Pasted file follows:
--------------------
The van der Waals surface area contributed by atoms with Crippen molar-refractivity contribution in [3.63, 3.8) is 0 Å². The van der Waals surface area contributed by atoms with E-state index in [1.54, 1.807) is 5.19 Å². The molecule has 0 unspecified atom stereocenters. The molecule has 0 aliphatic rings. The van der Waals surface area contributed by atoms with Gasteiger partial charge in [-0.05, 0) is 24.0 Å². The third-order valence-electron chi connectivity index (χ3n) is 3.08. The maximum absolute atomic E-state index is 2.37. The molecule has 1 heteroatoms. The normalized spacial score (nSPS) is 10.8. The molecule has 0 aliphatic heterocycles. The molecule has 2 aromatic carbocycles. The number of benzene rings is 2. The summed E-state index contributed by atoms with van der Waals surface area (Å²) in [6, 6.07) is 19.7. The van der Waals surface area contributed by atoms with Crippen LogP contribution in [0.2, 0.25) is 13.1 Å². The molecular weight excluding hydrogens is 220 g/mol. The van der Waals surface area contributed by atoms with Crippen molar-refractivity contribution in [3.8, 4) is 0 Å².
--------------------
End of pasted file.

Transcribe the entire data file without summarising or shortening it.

The van der Waals surface area contributed by atoms with Crippen molar-refractivity contribution in [3.63, 3.8) is 0 Å². The van der Waals surface area contributed by atoms with E-state index in [1.54, 1.807) is 5.19 Å². The molecule has 0 unspecified atom stereocenters. The molecule has 0 aliphatic rings. The van der Waals surface area contributed by atoms with Gasteiger partial charge in [-0.05, 0) is 24.0 Å². The third-order valence-electron chi connectivity index (χ3n) is 3.08. The maximum absolute atomic E-state index is 2.37. The molecule has 1 heteroatoms. The normalized spacial score (nSPS) is 10.8. The molecule has 0 aliphatic heterocycles. The molecule has 2 aromatic carbocycles. The number of benzene rings is 2. The summed E-state index contributed by atoms with van der Waals surface area (Å²) in [6, 6.07) is 19.7. The van der Waals surface area contributed by atoms with Crippen LogP contribution in [0.2, 0.25) is 13.1 Å². The molecular weight excluding hydrogens is 220 g/mol. The van der Waals surface area contributed by atoms with Crippen molar-refractivity contribution in [3.8, 4) is 0 Å².